“We have an associate producer in our office, Henry Howard, who’s been with me for five years. You never bear him, you never know he’s around; but if something needs to be done, you can bet your life it’ll be done. Once you tell him something, you can forget it. And I don’t have to go to him every day and say, ‘Gee, you’re swell,’ He’s an adult. If he wasn’t handling his job, he wouldn’t be here. However, I want to be fair about it. It is not always a symbol of immaturity if somebody has to be told he’s good. A lot of grown-up people need it as food for their starving and undernourished egos.”
“I’m afraid I’m that way,” I confessed. “When I played football in high school, if the coach came up and shook me by the hand after a game, I was willing to go out there and die for him the following Saturday.”
“I don’t say you have to ignore such people,” Como went on. “But there are ways of showing them that you appreciate them without going all flowery and drooly. I know I don’t like that. If somebody comes up to me and gushes, ‘Gee, you sang swell tonight,’ I want to vomit. My instinctive reaction is, What else? After all, I’m getting paid for it. I’m supposed to be singing good. Not that I always do. Some nights when I open my mouth, nothing much comes out. But getting back to my point, I don’t want people patting me on the head for doing my job.
“Mine is a family-type show,” Como said, shifting the subject a bit. “I’m not ashamed of that, I’m proud of it. But it reminds me of a little story about the time when Julie London was on our show. The story also involves our costumer, a Japanese girl named Michi. A lot of girls figure cleavage is a great thing to have—if they have it. It is a part of being glamorous. So if I don’t watch the well-constructed girls like a hawk, we get beefs about their low necklines from the letter-writer-inners. One of Michi’s jobs is to watch our cleavage pushers.”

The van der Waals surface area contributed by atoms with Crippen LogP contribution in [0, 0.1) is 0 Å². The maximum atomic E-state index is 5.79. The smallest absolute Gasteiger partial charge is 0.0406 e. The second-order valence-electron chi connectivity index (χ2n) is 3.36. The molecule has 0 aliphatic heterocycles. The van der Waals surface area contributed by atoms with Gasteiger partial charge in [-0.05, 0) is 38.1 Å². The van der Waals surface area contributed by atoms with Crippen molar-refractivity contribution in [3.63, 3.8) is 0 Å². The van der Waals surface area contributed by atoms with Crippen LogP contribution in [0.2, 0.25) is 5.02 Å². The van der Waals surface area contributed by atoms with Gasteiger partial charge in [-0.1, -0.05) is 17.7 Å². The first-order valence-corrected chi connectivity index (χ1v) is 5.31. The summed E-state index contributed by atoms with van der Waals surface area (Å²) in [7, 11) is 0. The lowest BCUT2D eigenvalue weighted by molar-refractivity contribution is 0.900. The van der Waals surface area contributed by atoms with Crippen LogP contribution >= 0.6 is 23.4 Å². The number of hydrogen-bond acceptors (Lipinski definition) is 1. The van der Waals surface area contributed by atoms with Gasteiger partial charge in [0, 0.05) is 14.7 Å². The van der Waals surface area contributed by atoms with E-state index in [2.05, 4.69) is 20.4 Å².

“Where did Michi learn to be a costumer?” I interrupted.
“She’s a beautiful girl,” Como told me. “A really lovely creature. She was going to school in this country, and she kind of fell into dress designing and from there into the costume business. It is her job to see that the girls on our show are dressed so that we don’t all get arrested. Once in a while in a rehearsal some girl will come out with too much of herself exposed for safety. When that happens, I throw my head back, open my mouth and howl, ‘Michi!’ The whole place breaks up, and Michi comes running and tucks lace and tulle in strategic places. One night when Julie London came on, I took one look at her and howled for Michi. Julie expressed herself very forthrightly about it, and she had every right to say what she did.
“She said, ‘Why don’t you hire boys to do your singing and dancing if that’s the way you feel?’ Julie is a gifted singer, a good performer and a good trouper, and in the end we settled it this way: ‘Personally,’ I said, ‘I like girls, but let’s not overdo it on TV; because if we do, the writer-inners are going to climb right up my back.’ I wasn’t kidding. They really do!”